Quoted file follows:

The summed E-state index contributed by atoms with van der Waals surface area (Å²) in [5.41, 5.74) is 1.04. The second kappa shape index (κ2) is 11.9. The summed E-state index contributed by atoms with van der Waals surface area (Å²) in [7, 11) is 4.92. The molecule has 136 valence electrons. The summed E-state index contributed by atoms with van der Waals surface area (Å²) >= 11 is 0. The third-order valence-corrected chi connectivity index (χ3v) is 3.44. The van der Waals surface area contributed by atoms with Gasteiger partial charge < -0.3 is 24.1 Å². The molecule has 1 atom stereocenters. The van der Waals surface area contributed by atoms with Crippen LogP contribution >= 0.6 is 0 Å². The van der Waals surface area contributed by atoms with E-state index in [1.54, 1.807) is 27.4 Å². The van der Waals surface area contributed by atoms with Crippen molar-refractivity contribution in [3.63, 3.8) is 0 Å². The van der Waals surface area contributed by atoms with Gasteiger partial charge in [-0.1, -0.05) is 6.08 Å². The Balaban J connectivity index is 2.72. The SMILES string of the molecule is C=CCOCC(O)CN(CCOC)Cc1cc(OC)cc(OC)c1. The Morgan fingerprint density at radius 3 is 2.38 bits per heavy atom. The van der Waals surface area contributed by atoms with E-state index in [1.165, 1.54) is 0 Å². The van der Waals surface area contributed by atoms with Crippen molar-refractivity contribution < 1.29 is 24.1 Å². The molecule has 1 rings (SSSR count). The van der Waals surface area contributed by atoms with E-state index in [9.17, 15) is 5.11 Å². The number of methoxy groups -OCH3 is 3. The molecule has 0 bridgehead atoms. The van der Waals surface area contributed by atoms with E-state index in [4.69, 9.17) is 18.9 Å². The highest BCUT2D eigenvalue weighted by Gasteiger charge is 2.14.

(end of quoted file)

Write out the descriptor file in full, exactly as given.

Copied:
The summed E-state index contributed by atoms with van der Waals surface area (Å²) in [5.41, 5.74) is 1.04. The second kappa shape index (κ2) is 11.9. The summed E-state index contributed by atoms with van der Waals surface area (Å²) in [7, 11) is 4.92. The molecule has 136 valence electrons. The summed E-state index contributed by atoms with van der Waals surface area (Å²) >= 11 is 0. The third-order valence-corrected chi connectivity index (χ3v) is 3.44. The van der Waals surface area contributed by atoms with Gasteiger partial charge < -0.3 is 24.1 Å². The molecule has 1 atom stereocenters. The van der Waals surface area contributed by atoms with Crippen LogP contribution >= 0.6 is 0 Å². The van der Waals surface area contributed by atoms with E-state index in [1.54, 1.807) is 27.4 Å². The van der Waals surface area contributed by atoms with Crippen molar-refractivity contribution in [3.63, 3.8) is 0 Å². The van der Waals surface area contributed by atoms with Gasteiger partial charge in [-0.1, -0.05) is 6.08 Å². The Balaban J connectivity index is 2.72. The SMILES string of the molecule is C=CCOCC(O)CN(CCOC)Cc1cc(OC)cc(OC)c1. The Morgan fingerprint density at radius 3 is 2.38 bits per heavy atom. The van der Waals surface area contributed by atoms with E-state index in [1.165, 1.54) is 0 Å². The van der Waals surface area contributed by atoms with Crippen molar-refractivity contribution < 1.29 is 24.1 Å². The molecule has 1 rings (SSSR count). The van der Waals surface area contributed by atoms with E-state index in [9.17, 15) is 5.11 Å². The number of methoxy groups -OCH3 is 3. The molecule has 0 bridgehead atoms. The van der Waals surface area contributed by atoms with E-state index in [4.69, 9.17) is 18.9 Å². The highest BCUT2D eigenvalue weighted by Gasteiger charge is 2.14.